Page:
Overall the method of cognitive interviewing proved successful in improving the item quality of the PCOQ-Status. Some of the findings have general implications for qualitative testing of questionnaires. Cognitive interviews often find low numbers of problems with the decision process. [40, 52] However this is not always attributed to the fact that these processes are hidden, and therefore may manifest as comprehension problems instead. Temporal comprehension is not normally identified as a separate process, but given that in both this study and other studies [37], patients often use an incorrect time reference, the isolation of these as distinct problems in future could greatly improve the face validity of questionnaires.

This research found that the PCOQ-Change was poorly understood by patients. Given that this corroborates existing research [16], this may call into question the use of transitional questionnaires for measurement of outcome in primary care. Certainly, it points to a need for greater cognitive testing of transitional questionnaires, as many of these have been quantitatively tested [15, 28], but had limited or no testing through cognitive interviews. Reporting the results of psychometric testing without first carrying out cognitive interviews may mask the systematic bias created by some patients answering transitional questions based on their current status, rather than their change in status.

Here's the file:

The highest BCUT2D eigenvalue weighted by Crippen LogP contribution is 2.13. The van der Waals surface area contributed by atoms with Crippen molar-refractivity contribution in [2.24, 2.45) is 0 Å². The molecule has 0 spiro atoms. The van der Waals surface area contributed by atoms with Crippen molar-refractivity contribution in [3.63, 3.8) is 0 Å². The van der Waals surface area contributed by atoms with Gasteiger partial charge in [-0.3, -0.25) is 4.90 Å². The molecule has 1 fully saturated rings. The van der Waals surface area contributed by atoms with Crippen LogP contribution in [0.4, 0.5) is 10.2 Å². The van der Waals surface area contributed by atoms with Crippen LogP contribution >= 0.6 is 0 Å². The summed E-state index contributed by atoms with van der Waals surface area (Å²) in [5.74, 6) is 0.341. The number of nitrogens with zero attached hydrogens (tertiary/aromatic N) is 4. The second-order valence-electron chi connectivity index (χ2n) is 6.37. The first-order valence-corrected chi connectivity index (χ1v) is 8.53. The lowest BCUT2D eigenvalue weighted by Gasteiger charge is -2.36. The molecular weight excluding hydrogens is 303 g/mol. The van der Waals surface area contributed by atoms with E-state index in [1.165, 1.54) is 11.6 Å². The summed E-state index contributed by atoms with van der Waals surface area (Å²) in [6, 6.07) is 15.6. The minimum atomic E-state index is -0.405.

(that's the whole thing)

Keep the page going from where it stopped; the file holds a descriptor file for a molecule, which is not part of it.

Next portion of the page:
The PCOQ-Status was well understood by patients, and the number of problems reduced through each round. It was found to capture a subjective view of health, suggesting it would be suitable as an evaluative, as opposed to discriminative instrument [42]. Unlike instruments which have not been cognitively tested, the results of future quantitative psychometric testing can now be confidently interpreted in the context of clear and comprehensible items with demonstrated face validity. These have been established using rigorous methods, and the instrument subject to detailed scrutiny through these cognitive interviews.